Though Google continues to add cities to its Fiber lineup, it seems parent company Alphabet is ready to scale back.
A new report from The Information notes Alphabet has asked Google to drastically cut staff (down to 500 employees) and expenses (reduce spending by 10 percent).
It goes on to say the headaches associated with rolling Fiber out were more than it bargained for. We recently detailed the trouble Google was facing in Portland, a market it has since distanced Fiber from.
The Information also says Google’s benchmark for success with Fiber was five million subscribers in its first few years, and has fallen short of that goal.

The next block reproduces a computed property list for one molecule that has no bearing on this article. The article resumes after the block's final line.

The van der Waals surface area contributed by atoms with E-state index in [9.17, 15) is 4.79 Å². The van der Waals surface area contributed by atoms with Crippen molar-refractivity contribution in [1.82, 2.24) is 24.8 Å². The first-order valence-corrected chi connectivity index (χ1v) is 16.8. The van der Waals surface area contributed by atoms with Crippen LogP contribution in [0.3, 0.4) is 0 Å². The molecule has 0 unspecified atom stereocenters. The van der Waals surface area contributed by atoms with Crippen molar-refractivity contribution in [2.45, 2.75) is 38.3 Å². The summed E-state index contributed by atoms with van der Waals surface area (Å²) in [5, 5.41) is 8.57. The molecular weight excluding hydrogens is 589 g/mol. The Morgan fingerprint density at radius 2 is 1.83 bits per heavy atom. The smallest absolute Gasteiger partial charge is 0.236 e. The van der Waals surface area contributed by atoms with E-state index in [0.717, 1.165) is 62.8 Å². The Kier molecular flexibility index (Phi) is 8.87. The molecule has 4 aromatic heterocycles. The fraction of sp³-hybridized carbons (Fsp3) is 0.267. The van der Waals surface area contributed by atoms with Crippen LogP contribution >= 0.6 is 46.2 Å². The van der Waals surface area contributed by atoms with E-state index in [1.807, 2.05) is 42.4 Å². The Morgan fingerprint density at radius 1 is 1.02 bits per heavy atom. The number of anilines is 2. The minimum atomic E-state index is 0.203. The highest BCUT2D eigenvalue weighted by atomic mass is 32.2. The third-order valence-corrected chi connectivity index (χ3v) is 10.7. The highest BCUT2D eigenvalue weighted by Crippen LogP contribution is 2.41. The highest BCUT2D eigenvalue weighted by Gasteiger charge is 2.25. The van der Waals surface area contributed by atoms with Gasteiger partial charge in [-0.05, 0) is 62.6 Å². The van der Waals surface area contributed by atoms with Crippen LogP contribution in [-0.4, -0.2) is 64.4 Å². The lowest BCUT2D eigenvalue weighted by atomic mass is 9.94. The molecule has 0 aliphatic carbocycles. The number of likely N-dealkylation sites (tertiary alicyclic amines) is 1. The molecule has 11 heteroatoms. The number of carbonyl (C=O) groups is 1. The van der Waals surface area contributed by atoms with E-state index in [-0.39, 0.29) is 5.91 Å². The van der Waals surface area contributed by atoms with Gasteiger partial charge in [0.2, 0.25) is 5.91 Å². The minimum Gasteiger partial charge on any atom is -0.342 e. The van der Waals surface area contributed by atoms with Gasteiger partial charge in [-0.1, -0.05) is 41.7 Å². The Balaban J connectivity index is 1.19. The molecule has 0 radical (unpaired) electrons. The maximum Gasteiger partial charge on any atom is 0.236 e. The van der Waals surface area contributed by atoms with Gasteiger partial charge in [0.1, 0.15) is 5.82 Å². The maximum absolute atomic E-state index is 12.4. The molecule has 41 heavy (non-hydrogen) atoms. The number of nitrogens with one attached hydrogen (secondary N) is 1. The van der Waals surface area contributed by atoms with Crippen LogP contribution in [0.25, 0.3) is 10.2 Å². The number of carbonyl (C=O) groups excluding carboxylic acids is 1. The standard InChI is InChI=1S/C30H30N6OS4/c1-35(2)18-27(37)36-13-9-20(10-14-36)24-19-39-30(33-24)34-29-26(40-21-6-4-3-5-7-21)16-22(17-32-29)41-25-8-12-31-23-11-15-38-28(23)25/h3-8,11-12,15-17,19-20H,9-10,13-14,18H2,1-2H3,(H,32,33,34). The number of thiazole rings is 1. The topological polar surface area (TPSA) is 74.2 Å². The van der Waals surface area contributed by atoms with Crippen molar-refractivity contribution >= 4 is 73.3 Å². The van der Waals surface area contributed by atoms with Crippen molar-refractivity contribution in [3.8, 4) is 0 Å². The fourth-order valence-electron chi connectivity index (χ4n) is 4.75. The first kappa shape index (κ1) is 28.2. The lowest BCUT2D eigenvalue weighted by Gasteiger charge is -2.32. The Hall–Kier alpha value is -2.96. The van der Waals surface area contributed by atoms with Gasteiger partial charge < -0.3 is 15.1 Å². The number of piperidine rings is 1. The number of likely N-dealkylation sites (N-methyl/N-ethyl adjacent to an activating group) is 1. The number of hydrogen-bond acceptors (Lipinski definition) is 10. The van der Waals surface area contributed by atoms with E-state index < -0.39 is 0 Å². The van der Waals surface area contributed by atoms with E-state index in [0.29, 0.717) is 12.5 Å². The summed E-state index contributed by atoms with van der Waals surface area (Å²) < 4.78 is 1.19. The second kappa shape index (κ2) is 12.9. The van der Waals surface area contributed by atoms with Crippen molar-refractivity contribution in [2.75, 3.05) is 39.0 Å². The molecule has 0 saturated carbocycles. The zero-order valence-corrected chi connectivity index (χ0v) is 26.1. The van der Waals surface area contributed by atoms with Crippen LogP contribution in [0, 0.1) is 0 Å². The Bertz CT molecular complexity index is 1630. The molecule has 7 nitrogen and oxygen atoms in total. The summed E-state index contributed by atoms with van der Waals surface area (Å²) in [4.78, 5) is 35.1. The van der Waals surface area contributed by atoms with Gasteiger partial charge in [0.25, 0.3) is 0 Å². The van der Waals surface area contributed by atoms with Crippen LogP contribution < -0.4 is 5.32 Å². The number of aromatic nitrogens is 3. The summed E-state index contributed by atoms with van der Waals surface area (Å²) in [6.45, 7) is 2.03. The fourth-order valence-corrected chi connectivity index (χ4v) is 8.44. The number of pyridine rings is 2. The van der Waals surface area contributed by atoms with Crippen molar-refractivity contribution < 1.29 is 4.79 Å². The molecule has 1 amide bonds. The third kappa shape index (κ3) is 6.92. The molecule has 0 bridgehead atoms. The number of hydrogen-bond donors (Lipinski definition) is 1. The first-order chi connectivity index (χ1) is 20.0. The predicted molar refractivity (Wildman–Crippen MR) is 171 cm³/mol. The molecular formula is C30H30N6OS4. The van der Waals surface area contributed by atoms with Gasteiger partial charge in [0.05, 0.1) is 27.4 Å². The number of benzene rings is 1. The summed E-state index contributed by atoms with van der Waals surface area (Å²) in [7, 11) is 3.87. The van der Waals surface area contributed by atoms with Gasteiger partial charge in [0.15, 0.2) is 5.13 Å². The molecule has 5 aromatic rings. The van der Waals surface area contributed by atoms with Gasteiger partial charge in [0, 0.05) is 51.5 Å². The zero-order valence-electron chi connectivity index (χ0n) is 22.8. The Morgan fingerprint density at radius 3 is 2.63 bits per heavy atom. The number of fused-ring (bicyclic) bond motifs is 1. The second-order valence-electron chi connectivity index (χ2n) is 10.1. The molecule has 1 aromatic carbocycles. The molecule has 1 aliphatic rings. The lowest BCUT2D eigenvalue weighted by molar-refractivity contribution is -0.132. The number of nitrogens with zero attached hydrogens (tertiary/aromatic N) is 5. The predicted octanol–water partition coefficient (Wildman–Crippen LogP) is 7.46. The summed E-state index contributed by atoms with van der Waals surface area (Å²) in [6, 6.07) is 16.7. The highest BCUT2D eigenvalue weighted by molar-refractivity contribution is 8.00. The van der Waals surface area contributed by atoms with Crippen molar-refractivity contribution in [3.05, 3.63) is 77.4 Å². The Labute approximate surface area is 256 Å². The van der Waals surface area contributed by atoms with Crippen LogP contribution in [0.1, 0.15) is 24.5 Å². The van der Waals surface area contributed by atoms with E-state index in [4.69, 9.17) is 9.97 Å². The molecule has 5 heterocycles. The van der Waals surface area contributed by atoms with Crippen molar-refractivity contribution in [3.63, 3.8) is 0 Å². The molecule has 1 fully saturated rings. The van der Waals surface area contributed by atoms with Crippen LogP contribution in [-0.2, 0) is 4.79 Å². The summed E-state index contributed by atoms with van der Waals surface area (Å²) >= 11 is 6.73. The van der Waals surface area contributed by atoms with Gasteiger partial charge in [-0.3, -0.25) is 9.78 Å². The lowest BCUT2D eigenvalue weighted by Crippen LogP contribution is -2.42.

And that’s probably a precursor for Fiber’s recent interest in wireless Gigabit internet. According to sources, it’s about one-fifth the cost of a traditional, cables-in-the-ground rollout.
The side effect of Fiber is that many existing internet providers have stepped up to offer better gains, but those flashy download speeds sometime come at a premium.
Fiber was always a big gamble for Google, but left most dreaming of a day their city would get Gigabit internet at a reasonable cost. Now it feels like Fiber is another moonshot that just isn’t going to hit its mark.